Christianity does not allow for watering down of any of its teachings, but the New Testament instructs us on how to interpret the Old Testament. This is a more rational and systematic approach than simply glossing over difficulties.
Luke 24:27 says, "Then beginning with Moses and with all the prophets, [Jesus] explained to them the things concerning Himself in all the Scriptures." The entire Old Testament is full of symbolism or prophesies of Christ, starting with the very first chapter of Genesis. Colossians 2:16 says that the ceremonial laws of the Old Testament "are a mere shadow of what is to come, but the substance belongs to Christ." Jesus said, "Do not think I came to abolish the Law or the Prophets; I did not come to abolish but to fulfill." So even though none of the Old Testament authors understood it at the time, because it was a hidden mystery (Colossians 1:26), they all wrote of God coming in the flesh, and he was the fulfillment of the Law and the Prophets.
Islam: The Qur'an was dictated by Mohammed, who claimed to have received it as a direct revelation from the angel Gabriel. Mohammed is considered the greatest of a number of prophets, including Moses and Jesus.
There are several ways in which Islam has less of a ring of truth than Christianity. First, it seems unlikely that God would entrust his entire revealed word to one person. The Bible, on the other hand, consists of writings by at least forty authors. (This criticism extends to Mormonism as well, which I will not discuss further.) Second, Mohammed was supposedly the greatest and most virtuous of all the prophets, and close to perfection. Still, he married a nine-year-old girl, which may or may not have been a problem in that culture, but now we know how psychologically damaging that would be to a child.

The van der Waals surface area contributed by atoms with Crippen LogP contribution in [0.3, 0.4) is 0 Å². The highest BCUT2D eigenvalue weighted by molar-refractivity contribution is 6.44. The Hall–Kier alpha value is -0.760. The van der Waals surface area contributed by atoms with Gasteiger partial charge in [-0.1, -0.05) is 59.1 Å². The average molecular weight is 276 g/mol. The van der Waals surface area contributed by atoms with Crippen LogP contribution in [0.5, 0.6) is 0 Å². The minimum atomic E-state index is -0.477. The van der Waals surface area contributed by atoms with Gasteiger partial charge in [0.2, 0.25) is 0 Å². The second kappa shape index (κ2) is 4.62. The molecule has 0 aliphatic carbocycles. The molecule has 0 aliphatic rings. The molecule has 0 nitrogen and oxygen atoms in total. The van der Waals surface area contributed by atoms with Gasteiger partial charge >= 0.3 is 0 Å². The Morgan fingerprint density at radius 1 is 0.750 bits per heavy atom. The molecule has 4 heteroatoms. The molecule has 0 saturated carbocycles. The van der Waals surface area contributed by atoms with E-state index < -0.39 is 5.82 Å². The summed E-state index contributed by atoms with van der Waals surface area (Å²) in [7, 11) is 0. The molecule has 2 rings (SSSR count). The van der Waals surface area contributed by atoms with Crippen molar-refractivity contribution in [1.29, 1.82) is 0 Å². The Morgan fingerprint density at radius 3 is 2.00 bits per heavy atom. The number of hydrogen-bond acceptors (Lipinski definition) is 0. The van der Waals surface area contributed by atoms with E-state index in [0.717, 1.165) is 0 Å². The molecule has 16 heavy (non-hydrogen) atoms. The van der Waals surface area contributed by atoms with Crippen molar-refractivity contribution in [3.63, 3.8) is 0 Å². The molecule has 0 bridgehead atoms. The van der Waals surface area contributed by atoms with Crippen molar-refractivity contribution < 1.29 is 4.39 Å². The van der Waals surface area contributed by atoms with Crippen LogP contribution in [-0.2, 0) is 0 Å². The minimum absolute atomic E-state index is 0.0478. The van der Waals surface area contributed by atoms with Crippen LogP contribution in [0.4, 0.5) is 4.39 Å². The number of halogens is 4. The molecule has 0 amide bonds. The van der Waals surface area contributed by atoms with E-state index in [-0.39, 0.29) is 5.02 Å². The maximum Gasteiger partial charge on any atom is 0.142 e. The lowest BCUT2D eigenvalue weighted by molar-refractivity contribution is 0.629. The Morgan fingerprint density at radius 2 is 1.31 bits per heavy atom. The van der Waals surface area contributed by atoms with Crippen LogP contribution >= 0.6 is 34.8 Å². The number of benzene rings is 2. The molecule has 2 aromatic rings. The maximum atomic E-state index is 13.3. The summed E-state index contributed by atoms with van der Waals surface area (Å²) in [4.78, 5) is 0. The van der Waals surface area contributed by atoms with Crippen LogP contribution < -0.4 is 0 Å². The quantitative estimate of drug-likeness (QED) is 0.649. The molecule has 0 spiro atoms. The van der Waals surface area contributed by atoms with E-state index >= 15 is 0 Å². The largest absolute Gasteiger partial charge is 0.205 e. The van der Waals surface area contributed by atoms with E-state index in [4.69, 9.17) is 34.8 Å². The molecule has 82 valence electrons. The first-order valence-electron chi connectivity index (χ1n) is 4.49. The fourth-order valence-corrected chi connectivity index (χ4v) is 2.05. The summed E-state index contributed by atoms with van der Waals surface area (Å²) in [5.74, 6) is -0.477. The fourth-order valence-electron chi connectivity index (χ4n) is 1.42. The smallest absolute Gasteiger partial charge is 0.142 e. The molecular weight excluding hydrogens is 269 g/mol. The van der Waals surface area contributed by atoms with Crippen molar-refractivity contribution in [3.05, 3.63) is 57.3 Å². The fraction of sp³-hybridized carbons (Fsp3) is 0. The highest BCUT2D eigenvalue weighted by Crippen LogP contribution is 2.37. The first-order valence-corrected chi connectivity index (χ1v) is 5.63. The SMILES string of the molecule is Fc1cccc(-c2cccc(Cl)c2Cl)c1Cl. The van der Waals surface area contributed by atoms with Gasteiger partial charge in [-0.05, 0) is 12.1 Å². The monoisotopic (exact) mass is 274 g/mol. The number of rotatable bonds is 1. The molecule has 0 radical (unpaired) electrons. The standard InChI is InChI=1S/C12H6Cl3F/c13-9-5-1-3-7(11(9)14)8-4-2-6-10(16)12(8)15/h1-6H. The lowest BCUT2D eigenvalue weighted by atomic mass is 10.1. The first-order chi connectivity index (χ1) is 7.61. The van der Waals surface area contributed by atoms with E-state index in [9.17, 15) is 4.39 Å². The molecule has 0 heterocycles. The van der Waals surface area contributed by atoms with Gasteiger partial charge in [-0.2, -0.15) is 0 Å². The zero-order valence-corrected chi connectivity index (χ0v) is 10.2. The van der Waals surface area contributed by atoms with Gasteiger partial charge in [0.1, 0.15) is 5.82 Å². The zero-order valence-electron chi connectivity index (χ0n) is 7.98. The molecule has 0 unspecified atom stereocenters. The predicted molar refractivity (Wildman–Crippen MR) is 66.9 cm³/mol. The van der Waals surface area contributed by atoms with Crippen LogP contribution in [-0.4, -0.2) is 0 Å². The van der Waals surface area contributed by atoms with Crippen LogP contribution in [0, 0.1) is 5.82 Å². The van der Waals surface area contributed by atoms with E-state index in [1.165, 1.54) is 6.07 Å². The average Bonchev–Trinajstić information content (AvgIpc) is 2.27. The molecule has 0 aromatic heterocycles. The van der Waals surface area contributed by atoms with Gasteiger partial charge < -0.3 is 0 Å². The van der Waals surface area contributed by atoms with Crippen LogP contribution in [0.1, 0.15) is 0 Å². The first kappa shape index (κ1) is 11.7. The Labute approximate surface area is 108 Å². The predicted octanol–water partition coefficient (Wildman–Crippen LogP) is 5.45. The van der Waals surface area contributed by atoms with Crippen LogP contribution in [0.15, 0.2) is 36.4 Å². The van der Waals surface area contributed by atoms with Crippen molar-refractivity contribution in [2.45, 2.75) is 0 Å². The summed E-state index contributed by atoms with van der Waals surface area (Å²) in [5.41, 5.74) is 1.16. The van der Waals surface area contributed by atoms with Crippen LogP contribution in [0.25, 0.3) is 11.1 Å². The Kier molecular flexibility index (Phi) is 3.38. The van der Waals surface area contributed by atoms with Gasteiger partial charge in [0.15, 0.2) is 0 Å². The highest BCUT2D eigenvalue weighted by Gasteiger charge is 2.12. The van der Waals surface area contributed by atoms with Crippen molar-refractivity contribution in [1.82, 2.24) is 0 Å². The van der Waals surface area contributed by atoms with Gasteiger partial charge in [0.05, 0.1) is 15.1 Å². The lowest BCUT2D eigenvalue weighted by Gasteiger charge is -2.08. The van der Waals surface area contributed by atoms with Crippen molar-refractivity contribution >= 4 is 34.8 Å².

Compare that to Jesus, who challenged all social convention with a transcendent and timeless morality. In spite of his culture, Jesus treated women with respect (John 4) and children with the love and acceptance they need (Matthew 19:13-15). He had the courage to stand up to hypocritical scribes and Pharisees (Matthew 23). He ate and drank with prostitutes and notorious sinners, but instead of conforming to their behavior he transformed their lives (Matthew 11:19). He was sexually self-controlled without being uptight (Luke 7:37-48). He was, as Mahatma Gandhi said, "a beautiful example of the perfect Man."
Another problem with Islam is that the Qur'an makes specific scientific allegations that are known to be false while also claiming a high level of infallibility. For example, it tells a story of how a Muslim discovered that the sun sets in a pool of murky water. It also says that the earth is held in place by mountains, and that Allah holds up the sky so that it doesn't fall on us. These are explanations, not poetry, and they clearly indicate that the sky is a hard dome and the earth is flat.